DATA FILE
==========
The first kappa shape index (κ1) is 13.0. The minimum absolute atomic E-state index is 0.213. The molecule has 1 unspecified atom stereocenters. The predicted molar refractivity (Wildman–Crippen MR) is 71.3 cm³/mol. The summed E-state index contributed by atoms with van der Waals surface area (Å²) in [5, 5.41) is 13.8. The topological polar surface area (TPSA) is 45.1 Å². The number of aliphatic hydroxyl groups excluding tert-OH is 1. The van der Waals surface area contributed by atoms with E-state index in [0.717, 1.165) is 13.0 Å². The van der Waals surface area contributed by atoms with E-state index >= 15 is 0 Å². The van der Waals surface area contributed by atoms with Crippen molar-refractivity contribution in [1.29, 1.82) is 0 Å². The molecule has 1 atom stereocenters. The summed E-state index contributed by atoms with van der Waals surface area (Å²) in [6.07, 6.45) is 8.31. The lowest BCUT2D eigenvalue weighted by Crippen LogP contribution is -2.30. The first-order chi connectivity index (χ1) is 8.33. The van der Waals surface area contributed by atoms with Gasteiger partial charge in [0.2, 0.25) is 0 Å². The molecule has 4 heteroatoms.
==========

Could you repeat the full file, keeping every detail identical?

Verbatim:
The first kappa shape index (κ1) is 13.0. The minimum absolute atomic E-state index is 0.213. The molecule has 1 unspecified atom stereocenters. The predicted molar refractivity (Wildman–Crippen MR) is 71.3 cm³/mol. The summed E-state index contributed by atoms with van der Waals surface area (Å²) in [5, 5.41) is 13.8. The topological polar surface area (TPSA) is 45.1 Å². The number of aliphatic hydroxyl groups excluding tert-OH is 1. The van der Waals surface area contributed by atoms with E-state index in [0.717, 1.165) is 13.0 Å². The van der Waals surface area contributed by atoms with E-state index >= 15 is 0 Å². The van der Waals surface area contributed by atoms with Crippen molar-refractivity contribution in [1.29, 1.82) is 0 Å². The molecule has 1 atom stereocenters. The summed E-state index contributed by atoms with van der Waals surface area (Å²) in [6.07, 6.45) is 8.31. The lowest BCUT2D eigenvalue weighted by Crippen LogP contribution is -2.30. The first-order chi connectivity index (χ1) is 8.33. The van der Waals surface area contributed by atoms with Gasteiger partial charge in [0.2, 0.25) is 0 Å². The molecule has 4 heteroatoms.